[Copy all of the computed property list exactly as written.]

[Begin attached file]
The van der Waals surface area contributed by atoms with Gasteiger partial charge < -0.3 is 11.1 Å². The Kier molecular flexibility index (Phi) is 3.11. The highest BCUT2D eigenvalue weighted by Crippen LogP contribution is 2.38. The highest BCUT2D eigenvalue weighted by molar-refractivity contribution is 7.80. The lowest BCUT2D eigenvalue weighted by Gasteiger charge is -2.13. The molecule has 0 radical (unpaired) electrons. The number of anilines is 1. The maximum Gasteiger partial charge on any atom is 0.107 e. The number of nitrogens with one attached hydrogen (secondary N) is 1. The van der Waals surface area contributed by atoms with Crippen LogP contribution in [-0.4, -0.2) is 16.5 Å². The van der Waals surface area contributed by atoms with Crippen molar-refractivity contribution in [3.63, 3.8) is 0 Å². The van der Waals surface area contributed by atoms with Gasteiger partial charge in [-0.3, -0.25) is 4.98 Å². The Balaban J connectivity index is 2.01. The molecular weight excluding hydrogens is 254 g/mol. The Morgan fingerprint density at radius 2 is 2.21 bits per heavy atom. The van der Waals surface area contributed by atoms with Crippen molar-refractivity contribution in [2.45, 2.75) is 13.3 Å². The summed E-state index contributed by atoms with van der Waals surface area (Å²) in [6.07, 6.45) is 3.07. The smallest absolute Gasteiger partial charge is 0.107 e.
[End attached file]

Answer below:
The van der Waals surface area contributed by atoms with Gasteiger partial charge < -0.3 is 11.1 Å². The Kier molecular flexibility index (Phi) is 3.11. The highest BCUT2D eigenvalue weighted by Crippen LogP contribution is 2.38. The highest BCUT2D eigenvalue weighted by molar-refractivity contribution is 7.80. The lowest BCUT2D eigenvalue weighted by Gasteiger charge is -2.13. The molecule has 0 radical (unpaired) electrons. The number of anilines is 1. The maximum Gasteiger partial charge on any atom is 0.107 e. The number of nitrogens with one attached hydrogen (secondary N) is 1. The van der Waals surface area contributed by atoms with Crippen LogP contribution in [-0.4, -0.2) is 16.5 Å². The van der Waals surface area contributed by atoms with Crippen molar-refractivity contribution in [3.63, 3.8) is 0 Å². The van der Waals surface area contributed by atoms with Gasteiger partial charge in [-0.3, -0.25) is 4.98 Å². The Balaban J connectivity index is 2.01. The molecular weight excluding hydrogens is 254 g/mol. The Morgan fingerprint density at radius 2 is 2.21 bits per heavy atom. The van der Waals surface area contributed by atoms with Crippen molar-refractivity contribution in [2.45, 2.75) is 13.3 Å². The summed E-state index contributed by atoms with van der Waals surface area (Å²) in [6.07, 6.45) is 3.07. The smallest absolute Gasteiger partial charge is 0.107 e.